For only the third time this season, the Canucks played an entire sixty-minute game without being given a powerplay but, incredibly, it was the second consecutive time this phenomenon has occurred versus the Chicago Blackhawks. What’s more, this game was called by Ian Walsh, who called the last powerplay-free affair. Is this evidence of some kind of conspiracy?
No. Uncanny though the circumstances may be, there’s no agenda here. The Blackhawks simply played a fabulously disciplined game. Furthermore, while the Canucks may have played an entire sixty-minute game without being given a powerplay, they hardly played a sixty-minute game. You draw penalties by outworking the other team, and frankly, only Cory Schneider seemed interested in doing that for much of this game. So why didn’t he draw any penalties? Well, he was a little busy. So was I. I watched this game.Continue Reading —›
Last game before the All-Star break. Opponent from the basement of the conference. A busy schedule of community outreach. There were a number of reasons why the Canucks could have been distracted from playing hockey on Tuesday night, but the team seemed entirely focussed on taking care of business.
Far more focussed than I, at least. Through the haze of a nagging cold, I watched this game.Continue Reading —›
It’s amazing what a three-day break between games will do for a hockey team. For the first time in a while, the Canucks actually looked fresh to start the game. At even-strength, the Canucks dominated possession and out-scored the Sharks 4-1. Unfortunately, the referees called some penalties and Logan Couture plays for the Sharks, scoring a shorthanded and a powerplay goal to keep the game close.
The Canucks at even-strength and special teams were like two different teams playing two different games. I watched both of them when I watched this game.Continue Reading —›
After a truly terrible effort against he Anaheim Ducks on Sunday, many predicted a strong start from the Canucks in this game against the Kings. Boy, were they wrong. The Canucks were absolutely awful in the first period, getting out-shot, out-chanced, and out-scored. It could have been a lot worse, but Roberto Luongo was phenomenal.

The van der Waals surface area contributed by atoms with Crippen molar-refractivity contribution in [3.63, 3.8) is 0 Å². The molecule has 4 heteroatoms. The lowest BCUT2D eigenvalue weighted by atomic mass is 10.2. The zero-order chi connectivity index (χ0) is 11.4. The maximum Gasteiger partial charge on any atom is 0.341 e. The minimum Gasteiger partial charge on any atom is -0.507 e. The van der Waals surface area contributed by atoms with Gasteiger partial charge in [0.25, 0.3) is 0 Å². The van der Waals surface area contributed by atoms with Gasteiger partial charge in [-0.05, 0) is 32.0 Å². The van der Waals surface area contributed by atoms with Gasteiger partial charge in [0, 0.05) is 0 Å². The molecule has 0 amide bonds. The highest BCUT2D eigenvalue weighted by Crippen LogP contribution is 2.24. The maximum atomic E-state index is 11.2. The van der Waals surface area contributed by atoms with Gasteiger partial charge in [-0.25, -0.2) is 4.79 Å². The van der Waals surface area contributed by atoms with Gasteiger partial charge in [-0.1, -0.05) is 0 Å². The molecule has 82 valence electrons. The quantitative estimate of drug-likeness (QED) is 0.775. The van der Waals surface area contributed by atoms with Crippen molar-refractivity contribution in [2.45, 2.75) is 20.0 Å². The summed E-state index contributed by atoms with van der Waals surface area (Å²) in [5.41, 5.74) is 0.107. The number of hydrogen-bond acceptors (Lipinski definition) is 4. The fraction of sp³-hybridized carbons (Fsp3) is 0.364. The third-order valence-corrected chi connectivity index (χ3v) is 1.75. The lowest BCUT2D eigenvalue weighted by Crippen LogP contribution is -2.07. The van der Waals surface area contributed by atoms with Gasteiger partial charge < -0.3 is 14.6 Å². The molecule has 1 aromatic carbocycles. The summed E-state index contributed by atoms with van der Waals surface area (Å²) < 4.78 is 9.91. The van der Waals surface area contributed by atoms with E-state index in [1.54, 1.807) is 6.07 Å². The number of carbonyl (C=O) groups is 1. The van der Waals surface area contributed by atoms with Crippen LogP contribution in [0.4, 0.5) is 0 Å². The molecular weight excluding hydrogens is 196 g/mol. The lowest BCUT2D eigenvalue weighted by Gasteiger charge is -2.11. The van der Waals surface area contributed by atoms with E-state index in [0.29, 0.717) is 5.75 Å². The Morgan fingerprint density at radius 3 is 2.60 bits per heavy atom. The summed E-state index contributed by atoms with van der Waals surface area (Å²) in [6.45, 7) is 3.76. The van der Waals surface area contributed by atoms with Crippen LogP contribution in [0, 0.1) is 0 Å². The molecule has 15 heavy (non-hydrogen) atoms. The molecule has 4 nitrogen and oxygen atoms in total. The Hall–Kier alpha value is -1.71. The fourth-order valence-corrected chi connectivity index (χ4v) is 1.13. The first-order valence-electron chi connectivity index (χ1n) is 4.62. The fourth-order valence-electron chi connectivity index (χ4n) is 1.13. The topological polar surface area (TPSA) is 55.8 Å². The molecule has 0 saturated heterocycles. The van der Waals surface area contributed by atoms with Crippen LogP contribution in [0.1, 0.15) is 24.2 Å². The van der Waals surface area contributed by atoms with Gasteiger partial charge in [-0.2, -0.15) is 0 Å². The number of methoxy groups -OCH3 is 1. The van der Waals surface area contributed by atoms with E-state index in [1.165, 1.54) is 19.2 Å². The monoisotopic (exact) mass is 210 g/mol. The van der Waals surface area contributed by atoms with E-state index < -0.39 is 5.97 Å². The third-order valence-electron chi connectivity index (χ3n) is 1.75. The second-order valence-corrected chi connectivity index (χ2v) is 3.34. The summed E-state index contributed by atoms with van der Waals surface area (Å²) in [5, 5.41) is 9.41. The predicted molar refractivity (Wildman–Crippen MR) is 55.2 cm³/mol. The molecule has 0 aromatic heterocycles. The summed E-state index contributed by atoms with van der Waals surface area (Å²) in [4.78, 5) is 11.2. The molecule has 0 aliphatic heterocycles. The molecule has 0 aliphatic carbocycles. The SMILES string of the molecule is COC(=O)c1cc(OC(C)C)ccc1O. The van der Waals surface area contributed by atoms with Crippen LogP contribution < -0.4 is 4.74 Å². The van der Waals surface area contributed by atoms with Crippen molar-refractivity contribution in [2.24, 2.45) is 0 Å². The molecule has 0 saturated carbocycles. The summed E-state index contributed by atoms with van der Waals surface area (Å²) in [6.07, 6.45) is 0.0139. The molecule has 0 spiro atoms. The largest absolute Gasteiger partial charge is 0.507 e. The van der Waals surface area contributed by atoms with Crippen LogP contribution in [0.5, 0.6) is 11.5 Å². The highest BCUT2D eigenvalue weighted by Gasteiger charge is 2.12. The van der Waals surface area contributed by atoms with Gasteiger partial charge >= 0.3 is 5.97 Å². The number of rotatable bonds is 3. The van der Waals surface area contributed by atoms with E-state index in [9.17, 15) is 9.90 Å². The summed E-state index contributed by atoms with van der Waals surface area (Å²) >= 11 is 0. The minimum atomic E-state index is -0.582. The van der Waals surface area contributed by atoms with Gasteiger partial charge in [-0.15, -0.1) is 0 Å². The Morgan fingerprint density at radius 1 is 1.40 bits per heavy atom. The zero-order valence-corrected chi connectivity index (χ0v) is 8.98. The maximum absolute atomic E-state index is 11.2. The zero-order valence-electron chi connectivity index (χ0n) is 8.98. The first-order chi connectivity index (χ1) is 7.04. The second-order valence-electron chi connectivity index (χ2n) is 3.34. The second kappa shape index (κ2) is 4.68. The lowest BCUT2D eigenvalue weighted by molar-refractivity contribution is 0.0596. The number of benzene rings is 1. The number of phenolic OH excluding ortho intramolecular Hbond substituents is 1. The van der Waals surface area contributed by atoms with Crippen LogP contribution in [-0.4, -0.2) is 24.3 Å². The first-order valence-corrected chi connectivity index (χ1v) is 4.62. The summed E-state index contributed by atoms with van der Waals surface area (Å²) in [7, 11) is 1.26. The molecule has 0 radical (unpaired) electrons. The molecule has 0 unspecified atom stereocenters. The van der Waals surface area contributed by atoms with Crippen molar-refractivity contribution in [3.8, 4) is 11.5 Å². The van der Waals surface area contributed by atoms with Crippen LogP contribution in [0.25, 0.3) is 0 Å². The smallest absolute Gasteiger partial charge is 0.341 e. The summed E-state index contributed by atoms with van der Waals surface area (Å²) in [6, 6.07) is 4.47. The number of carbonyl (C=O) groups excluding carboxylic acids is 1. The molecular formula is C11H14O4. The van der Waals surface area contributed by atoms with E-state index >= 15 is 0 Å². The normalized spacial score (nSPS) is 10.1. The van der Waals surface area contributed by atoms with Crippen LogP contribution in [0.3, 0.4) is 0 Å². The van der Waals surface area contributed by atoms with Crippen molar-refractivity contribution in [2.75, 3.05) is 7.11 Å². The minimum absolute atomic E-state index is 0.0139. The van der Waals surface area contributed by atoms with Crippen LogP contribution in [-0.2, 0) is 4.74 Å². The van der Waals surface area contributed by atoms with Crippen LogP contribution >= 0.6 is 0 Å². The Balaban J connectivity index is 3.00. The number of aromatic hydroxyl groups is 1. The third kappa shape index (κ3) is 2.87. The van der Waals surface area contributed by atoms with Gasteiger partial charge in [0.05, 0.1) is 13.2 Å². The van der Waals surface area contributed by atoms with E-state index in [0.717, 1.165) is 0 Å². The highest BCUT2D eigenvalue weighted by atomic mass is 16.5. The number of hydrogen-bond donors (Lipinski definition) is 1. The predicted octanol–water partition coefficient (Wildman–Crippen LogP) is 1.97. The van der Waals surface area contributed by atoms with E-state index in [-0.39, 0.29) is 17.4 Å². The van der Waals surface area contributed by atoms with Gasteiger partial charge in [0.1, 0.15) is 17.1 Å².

Just like in Luongo’s first season with the team, he stole a point for the Canucks, making 39 saves on 41 shots through regulation and overtime. Like Harrison from the press box, I watched this game.Continue Reading —›
Once in a great while, the Canucks play a game so indigestible, and so utterly heinous that the only thing the Vancouver hockey fan can do is block it from memory like some great horror. Were Sunday’s game not so fresh in my mind, I’d be at a loss to provide any examples of such a game at all.
Unfortunately, I can’t simply flush Sunday’s loss to the Ducks from my brain; I have to solidify and stabilize it, like any toxic waste. With that, I advise you to please put on your hazmat suits, because I watched this game.Continue Reading —›
Last season, the Blues finished 11th in the Western Conference, well outside the playoff picture. Meanwhile, Brian Elliott was arguably the worst single player in the NHL.
Somehow, combining the two has led to tremendous success, as the Blues came into this game second in the West, just behind the Canucks, while Elliott is second in the league in save percentage, goals against average, and shutouts. He went from the worst goaltender in the league to being named to the All-Star Game.
Who would have thought the all-star goaltender in this game wouldn’t be Luongo? On the plus side, the Canucks had four all-stars of their own, three of whom pitched in to put 3 goals past the Blues’ all-star. I watched this game.Continue Reading —›
You had to know the Canucks were going to correct some aspects of their game after the 2-1 loss to Florida on Monday night; it was impossible to come away from that one without having learned a lesson, right? Right. A lesson was indeed learned, and, as best as I can gather, it was as follows: before you quit, score more goals.
Not unlike the game that preceded it, the Canucks jumped out to an early lead and let their opponents back into the game with some sluggish play afterward, but the difference Tuesday was simply that the early lead was bigger, and they sustained it for longer. By the time the Lightning tied tied things up, it was too late to jump ahead, and the Canucks eked out a shootout victory to leave the Sunshine State on a positive note. And as for me, like the few Floridians sick and tired of that infomercial, I watched this game.Continue Reading —›
It’s a good thing this game started at 4:30 on the west coast, otherwise I would have fallen asleep. After the pulse-pounding action of Saturday’s victory in Boston, I had to keep my handy-dandy home defibrillator on hand throughout this game to make sure my heart didn’t stop out of sheer boredom.
Thanks to copious amounts of caffeine and and the early start, I watched this game.Continue Reading —›
Well. That was fun. Despite claims by both teams to the contrary, Saturday morning’s tilt between the Canucks and the Bruins obviously had a little more riding on it than simply two points. The “This is just one regular-season game” talk was relevant for about four minutes. After that, it was anarchy. Seriously, at one point, someone blew open a wall in Arkham Asylum.